Photovoltaic systems (or PV systems) are solar energy systems that are able to use one or multiple solar panels for the purposes of converting light from the sun into energy and more specifically, electricity. PV systems are made up of a number of components including photovoltaic modules, electrical connections, mechanical connections, system mountings and tracking systems as well as connections to modify and regulate the output of electricity.
Because each individual solar cell will only make up a low voltage, as number of cells are normally wired together in a series, as part of the manufacturing of a laminate. This laminate will be put together inside a suitable protective enclosure that will protect the laminate from the weather. This combined unit is known as a solar panel or photovoltaic module. A number of these modules can then in turn be strung together to make a solar or photovoltaic array. Normally PV arrays will then use something called an inverter to convert the DC power produced by the solar modules over to an alternating current which is itself then able to give electricity to motors, lights and other electrical loads. Modules in a PV array are normally designed to be connected in a series so that they can reach the intended voltage. After that the individual strings should be connected up in parallel formation in order to allow the system to produce significantly more current. This current is normally measured using PTC (PVUSA) conditions and is recorded in units of Watts, Kilowatts and (for really impressive systems) megawatts.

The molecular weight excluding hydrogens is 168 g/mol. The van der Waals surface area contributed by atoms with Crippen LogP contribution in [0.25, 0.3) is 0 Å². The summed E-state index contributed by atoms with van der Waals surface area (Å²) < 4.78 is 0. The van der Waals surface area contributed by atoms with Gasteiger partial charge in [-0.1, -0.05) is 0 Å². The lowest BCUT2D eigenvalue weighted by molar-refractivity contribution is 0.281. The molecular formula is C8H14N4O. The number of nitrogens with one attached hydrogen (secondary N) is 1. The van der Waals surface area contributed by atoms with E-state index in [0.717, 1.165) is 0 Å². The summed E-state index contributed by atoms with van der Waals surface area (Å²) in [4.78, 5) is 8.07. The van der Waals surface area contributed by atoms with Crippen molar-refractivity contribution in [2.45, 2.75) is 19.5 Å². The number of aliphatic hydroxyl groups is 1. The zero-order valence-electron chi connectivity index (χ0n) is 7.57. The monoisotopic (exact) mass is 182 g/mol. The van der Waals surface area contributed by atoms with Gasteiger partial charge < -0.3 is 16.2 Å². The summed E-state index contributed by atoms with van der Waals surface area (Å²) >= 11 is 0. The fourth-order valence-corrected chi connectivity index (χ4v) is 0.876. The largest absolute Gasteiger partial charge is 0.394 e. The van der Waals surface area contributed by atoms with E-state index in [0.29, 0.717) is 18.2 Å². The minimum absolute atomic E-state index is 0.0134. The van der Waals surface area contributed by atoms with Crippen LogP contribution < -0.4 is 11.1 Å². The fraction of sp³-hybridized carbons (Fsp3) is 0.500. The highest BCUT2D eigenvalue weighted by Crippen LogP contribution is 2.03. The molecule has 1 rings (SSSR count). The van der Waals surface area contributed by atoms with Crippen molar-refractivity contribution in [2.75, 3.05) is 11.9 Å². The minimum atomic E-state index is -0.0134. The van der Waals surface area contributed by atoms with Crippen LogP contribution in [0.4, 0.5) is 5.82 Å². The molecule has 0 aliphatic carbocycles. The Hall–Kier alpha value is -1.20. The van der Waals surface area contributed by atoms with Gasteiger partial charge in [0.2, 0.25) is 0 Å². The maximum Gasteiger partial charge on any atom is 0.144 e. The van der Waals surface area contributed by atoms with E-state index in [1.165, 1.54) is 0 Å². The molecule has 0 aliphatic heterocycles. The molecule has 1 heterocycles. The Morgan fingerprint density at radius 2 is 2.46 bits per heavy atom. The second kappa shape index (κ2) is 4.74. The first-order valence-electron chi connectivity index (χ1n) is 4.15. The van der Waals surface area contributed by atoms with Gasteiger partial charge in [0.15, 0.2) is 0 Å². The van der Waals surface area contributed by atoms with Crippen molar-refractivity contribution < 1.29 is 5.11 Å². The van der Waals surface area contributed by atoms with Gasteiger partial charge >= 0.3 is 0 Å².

The cost of producing photovoltaics has been significantly reduced in recent years thanks to more and more people opting to use the technology and more and more companies mass producing the components. Technological and manufacturing advances have seen costs brought down whilst energy production capabilities have increased. One figure regularly quoted for comparison purposes is that in 1996 it would have cost you $8-$10 per Watt, whilst in 2006 it would have cost you $3-$8 per Watt. New technologies that have brought about this reduction in costs include the replacement of the more expensive crystal silicon cells with the cheaper multi-crystalline silicon solar cells; in addition the technology has now improved enough that ultra-thin film silicon solar cells are now able to be made at a much lower production cost. Whilst these new forms are less efficient when it comes to converting energy in comparison with the single crystalline ‘siwafers’ they are far easier to produce and for much less money.
Lastly, the energy produced from these photo-voltaic arrays is now able to either be used directly on site in a standalone plant, or fed back into the grid at a set tariff. There is also currently a great deal of research being done into ways to efficiently store the energy on site so that it can be used later.